Output from the comparator 33 indicating whether or not the difference between the (NOx cal) and (NOx meas) values is within the externally set range is supplied as input to a selector 35 which supplies control input to a second computing circuit 27' included for calculation of the amount of ammonia gas required to be injected into the flue-gas passing through the nitrogen oxide removal unit 16, this calculation being made on the basis either the calculated concentration of nitrogen oxide, (NOx cal), or of nitrogen oxide concentration determined by direct measurement, (NOx meas).
Under normal conditions when the upstream NOx metering unit 31 of FIG. 6 is functioning correctly, it is accurate within ±3% and the output thereof can be supposed to give a more precise indication of NOx concentration than the above-mentioned formula by which NOx concentration is calculated in the first computing circuit 26 of the computing unit 14'. However, as noted above, because of the severity of ambient conditions, it is possible for the upstream NOx metering unit 31 to become faulty and indicate completely false values of NOx concentration, in which case nitrogen oxide concentration in the upstream flue-gas is more accurately represented by the calculated value (NOx cal).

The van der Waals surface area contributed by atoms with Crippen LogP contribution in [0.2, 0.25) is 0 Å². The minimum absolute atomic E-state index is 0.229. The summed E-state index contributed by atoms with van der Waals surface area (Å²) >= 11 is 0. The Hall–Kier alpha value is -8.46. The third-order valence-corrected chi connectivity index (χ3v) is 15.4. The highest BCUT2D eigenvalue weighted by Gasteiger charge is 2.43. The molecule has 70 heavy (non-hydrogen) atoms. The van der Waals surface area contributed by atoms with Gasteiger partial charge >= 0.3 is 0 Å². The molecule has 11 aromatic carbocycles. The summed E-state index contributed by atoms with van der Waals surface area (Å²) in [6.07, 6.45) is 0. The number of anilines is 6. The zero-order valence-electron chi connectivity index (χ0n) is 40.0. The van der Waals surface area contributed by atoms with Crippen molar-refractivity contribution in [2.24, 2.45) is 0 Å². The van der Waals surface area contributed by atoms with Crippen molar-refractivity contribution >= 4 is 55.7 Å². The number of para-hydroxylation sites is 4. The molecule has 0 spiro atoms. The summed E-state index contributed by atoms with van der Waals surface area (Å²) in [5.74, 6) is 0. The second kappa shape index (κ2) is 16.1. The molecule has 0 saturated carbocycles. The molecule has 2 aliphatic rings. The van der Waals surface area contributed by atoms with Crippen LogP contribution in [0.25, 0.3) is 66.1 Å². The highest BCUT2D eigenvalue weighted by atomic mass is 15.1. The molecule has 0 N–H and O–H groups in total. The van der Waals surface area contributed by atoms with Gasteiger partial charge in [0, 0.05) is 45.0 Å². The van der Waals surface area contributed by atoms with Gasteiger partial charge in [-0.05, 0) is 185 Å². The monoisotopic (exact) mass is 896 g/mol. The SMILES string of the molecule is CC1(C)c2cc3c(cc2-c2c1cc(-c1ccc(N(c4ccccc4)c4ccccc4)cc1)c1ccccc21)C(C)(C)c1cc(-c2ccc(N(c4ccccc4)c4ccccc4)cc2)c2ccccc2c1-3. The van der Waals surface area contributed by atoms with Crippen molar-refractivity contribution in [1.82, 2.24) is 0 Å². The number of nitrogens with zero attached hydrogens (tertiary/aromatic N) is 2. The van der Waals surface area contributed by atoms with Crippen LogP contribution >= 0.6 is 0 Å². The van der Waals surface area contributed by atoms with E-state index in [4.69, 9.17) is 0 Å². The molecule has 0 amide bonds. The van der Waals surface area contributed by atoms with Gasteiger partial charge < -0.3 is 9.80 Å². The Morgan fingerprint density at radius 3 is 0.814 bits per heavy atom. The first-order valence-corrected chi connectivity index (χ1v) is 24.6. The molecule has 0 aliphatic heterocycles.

If the upstream NOx metering unit 31 is functioning correctly, the difference between the NOx concentration indicated thereby and the calculated value of nitrogen oxide concentration is within the range externally set in the comparator 33, and the selector 35 produces an output causing the second computing circuit 27' to calculate the required amount of ammonia gas on the basis of the output of metering unit 31. If, however, the upstream NOx metering unit 31 becomes faulty, the difference between the (NOx cal) and (NOx meas) values is outside the set range, and the selector 35 produces an output causing the second computing circuit 27' to calculate the required amount of ammonia gas on the basis of the calculated nitrogen oixde concentration.